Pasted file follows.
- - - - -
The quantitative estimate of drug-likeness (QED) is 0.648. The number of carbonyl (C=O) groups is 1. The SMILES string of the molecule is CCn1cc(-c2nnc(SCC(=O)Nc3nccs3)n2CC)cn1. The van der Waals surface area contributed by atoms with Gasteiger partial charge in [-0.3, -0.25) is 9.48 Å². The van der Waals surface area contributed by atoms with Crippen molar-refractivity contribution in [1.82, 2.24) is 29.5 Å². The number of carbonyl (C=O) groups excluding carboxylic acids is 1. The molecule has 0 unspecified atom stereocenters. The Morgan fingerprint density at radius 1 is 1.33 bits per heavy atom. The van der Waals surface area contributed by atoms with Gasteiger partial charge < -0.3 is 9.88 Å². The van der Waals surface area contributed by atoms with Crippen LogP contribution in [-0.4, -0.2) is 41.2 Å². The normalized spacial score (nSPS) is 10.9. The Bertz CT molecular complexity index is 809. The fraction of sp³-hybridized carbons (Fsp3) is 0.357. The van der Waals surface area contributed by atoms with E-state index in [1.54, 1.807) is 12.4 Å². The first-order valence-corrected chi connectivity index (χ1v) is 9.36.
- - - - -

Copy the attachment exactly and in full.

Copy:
The quantitative estimate of drug-likeness (QED) is 0.648. The number of carbonyl (C=O) groups is 1. The SMILES string of the molecule is CCn1cc(-c2nnc(SCC(=O)Nc3nccs3)n2CC)cn1. The van der Waals surface area contributed by atoms with Gasteiger partial charge in [-0.3, -0.25) is 9.48 Å². The van der Waals surface area contributed by atoms with Crippen molar-refractivity contribution in [1.82, 2.24) is 29.5 Å². The number of carbonyl (C=O) groups excluding carboxylic acids is 1. The molecule has 0 unspecified atom stereocenters. The Morgan fingerprint density at radius 1 is 1.33 bits per heavy atom. The van der Waals surface area contributed by atoms with Gasteiger partial charge < -0.3 is 9.88 Å². The van der Waals surface area contributed by atoms with Crippen LogP contribution in [-0.4, -0.2) is 41.2 Å². The normalized spacial score (nSPS) is 10.9. The Bertz CT molecular complexity index is 809. The fraction of sp³-hybridized carbons (Fsp3) is 0.357. The van der Waals surface area contributed by atoms with E-state index in [1.54, 1.807) is 12.4 Å². The first-order valence-corrected chi connectivity index (χ1v) is 9.36.